A study of 189 facial recognition systems conducted by a branch of the U.S. Commerce Department last year, for instance, found that people of African and Asian descent are misidentified by software at a rate 100 times higher than whites. Women and older people are at a greater risk of being misidentified, tests showed.
While championing a moratorium on police face tech, the American Civil Liberties Union last year drew attention to the case of Willie Lynch, a Black man arrested and charged in Florida with selling drugs on the recommendation of a face algorithm. Lynch, one of several possible matches, was prohibited from challenging the algorithm in court, even though the program police relied on to obtain his identity expressed low confidence when it paired Lynch’s photo with the suspect’s.
The system, which the ACLU said was being used 8,000 times per day, uses stars to rate the quality of the match. Lynch received one star.
“Countless studies indicate that facial recognition is unreliable technology, that it doesn’t accurately identify people with darker skin complexions—especially women—and so we know that this technology will impact Black and brown communities in particularly dangerous ways,” Myaisha Hayes, national organizer on criminal justice and tech at MediaJustice, said at the time.
Compounding matters, there is little oversight when it comes to holding the country’s 17,000 police departments accountable for any misuse of confidential databases constantly sucking up facts—not to mention misinformation—about people’s private lives. Malfeasance is not uncommon. In 2016, the Associated Press unearthed reports of database misuse across the country, with officers regularly accessing confidential law enforcement databases to get information on “romantic partners, business associates, neighbors, journalists and others for reasons that have nothing to do with daily police work.”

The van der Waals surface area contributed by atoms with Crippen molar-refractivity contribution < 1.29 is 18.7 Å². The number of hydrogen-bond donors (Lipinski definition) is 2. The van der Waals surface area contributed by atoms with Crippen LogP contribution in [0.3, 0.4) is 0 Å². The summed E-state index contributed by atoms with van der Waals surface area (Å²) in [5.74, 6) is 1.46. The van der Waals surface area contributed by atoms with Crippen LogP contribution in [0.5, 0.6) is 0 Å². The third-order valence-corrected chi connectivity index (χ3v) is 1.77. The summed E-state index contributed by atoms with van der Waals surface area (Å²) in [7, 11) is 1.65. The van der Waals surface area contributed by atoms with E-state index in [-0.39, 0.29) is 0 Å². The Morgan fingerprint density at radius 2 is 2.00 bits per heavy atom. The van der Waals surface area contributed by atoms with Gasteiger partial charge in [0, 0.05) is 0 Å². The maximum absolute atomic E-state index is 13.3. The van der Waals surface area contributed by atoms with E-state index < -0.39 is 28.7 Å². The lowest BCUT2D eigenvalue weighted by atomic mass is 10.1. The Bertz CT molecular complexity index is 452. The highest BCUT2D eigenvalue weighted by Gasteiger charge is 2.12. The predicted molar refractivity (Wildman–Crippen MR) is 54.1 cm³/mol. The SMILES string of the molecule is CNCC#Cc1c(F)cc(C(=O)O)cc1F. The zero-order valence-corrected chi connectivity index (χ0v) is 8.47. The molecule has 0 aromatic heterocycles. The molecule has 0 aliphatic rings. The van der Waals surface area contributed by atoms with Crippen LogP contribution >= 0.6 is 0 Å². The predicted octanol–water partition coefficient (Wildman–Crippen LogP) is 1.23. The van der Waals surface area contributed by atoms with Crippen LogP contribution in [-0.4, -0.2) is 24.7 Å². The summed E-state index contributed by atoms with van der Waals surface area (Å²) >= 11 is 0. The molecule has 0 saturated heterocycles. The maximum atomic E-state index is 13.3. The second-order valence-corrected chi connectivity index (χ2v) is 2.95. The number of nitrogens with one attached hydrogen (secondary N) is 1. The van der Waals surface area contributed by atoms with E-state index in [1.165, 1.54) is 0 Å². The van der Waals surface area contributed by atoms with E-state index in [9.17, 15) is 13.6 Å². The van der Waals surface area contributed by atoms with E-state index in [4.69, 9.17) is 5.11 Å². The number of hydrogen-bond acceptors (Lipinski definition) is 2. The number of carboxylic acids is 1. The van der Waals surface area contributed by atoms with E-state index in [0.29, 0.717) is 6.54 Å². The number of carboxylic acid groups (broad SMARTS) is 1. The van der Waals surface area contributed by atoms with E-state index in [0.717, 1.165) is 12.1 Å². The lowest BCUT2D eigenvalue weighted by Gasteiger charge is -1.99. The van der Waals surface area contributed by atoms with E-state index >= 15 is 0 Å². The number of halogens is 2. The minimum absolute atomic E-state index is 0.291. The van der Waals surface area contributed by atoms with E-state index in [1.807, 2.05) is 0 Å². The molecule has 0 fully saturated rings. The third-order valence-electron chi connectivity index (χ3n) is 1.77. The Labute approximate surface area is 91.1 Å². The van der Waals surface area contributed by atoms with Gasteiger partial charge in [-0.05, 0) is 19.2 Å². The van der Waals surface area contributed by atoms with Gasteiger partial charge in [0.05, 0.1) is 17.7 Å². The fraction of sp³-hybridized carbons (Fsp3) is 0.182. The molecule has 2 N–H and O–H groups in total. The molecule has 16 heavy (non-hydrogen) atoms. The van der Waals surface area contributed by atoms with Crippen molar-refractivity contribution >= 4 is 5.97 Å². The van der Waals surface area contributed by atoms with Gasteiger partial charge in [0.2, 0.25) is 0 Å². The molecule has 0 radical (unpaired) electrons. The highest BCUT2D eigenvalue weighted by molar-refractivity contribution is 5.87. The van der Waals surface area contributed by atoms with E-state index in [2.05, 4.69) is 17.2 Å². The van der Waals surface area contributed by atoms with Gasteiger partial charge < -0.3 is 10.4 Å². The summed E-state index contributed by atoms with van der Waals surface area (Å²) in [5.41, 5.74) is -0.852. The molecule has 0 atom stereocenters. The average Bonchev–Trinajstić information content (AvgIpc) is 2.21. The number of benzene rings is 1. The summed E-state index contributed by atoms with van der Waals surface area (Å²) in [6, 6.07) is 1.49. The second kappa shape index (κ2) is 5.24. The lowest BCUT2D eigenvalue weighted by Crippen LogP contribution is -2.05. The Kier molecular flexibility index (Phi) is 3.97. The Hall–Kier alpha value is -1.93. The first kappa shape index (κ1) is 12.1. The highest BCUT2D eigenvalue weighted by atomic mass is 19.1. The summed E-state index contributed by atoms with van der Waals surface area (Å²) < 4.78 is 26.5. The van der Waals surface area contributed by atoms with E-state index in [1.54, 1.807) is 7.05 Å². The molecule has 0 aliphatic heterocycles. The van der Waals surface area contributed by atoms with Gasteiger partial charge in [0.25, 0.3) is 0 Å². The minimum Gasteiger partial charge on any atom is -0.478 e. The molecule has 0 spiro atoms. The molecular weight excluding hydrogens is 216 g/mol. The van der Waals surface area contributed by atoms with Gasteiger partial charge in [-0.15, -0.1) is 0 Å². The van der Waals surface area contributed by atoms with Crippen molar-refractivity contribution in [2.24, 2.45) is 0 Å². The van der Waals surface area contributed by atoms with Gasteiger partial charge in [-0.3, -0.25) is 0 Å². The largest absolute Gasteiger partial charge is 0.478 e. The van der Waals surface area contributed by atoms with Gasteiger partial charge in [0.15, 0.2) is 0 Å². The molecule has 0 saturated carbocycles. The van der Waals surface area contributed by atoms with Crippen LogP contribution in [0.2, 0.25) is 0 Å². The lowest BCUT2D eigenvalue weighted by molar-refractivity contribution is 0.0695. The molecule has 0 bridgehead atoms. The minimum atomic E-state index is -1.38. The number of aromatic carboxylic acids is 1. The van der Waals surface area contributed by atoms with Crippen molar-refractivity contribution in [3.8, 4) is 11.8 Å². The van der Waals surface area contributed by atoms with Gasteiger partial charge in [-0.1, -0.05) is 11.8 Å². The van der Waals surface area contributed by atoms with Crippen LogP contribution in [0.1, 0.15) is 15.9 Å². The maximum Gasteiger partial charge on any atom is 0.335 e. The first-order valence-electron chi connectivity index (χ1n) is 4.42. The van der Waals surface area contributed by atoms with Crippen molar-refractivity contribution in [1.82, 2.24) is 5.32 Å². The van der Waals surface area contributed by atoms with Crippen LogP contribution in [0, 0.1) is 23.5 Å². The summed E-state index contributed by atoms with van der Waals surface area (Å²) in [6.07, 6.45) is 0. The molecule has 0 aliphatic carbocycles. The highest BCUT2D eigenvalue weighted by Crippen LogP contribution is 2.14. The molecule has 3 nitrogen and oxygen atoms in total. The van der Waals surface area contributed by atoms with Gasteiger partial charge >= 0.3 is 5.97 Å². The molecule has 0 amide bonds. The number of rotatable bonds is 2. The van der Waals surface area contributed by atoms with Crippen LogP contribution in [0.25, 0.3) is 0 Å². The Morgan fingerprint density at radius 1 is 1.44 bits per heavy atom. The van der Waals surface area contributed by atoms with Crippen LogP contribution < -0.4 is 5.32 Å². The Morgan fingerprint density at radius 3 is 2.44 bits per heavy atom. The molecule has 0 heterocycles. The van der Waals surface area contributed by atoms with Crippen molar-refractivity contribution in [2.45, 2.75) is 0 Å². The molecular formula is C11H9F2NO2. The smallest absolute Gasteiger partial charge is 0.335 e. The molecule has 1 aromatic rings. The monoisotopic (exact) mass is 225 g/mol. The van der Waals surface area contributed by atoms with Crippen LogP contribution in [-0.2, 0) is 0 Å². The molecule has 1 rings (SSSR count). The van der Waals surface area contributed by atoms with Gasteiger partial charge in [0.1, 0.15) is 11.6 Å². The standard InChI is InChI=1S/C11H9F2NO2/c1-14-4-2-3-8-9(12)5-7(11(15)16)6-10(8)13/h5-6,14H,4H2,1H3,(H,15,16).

Between 2013 and 2015, officers who misused law enforcement databases were fired, suspended, or resigned more than 325 times, according to the AP. More than 250 times, officers were reprimanded, received counseling, or lesser discipline, it found.
Facebook, Google, and Twitter each served Clearview with a cease-and-desist letter this month, asking the company to halt the scraping of their users’ personal data, which Clearview’s Ton-That has defended by comparing his company to Google. “You have to remember that this is only used for investigations after the fact. This is not a 24/7 surveillance system,” said Ton-That, who argued his company had a First Amendment right to collect data Americans make public on social media and sell access to it for law enforcement purposes. “The way we have built our system is to only take publicly available information and index it that way,” he said.
Alex Joseph, a YouTube manager, fired back: “Most websites want to be included in Google Search, and we give webmasters control over what information from their site is included in our search results, including the option to opt-out entirely. Clearview secretly collected image data of individuals without their consent, and in violation of rules explicitly forbidding them from doing so.”
Clarification: A previous version of the article implied the New York Times learned about one of the app’s possible features—integration with augmented-reality glasses—from Clearview. Times reporters actually unearthed that detail while examining an earlier version of Clearview’s app. The article was updated to credit the Times.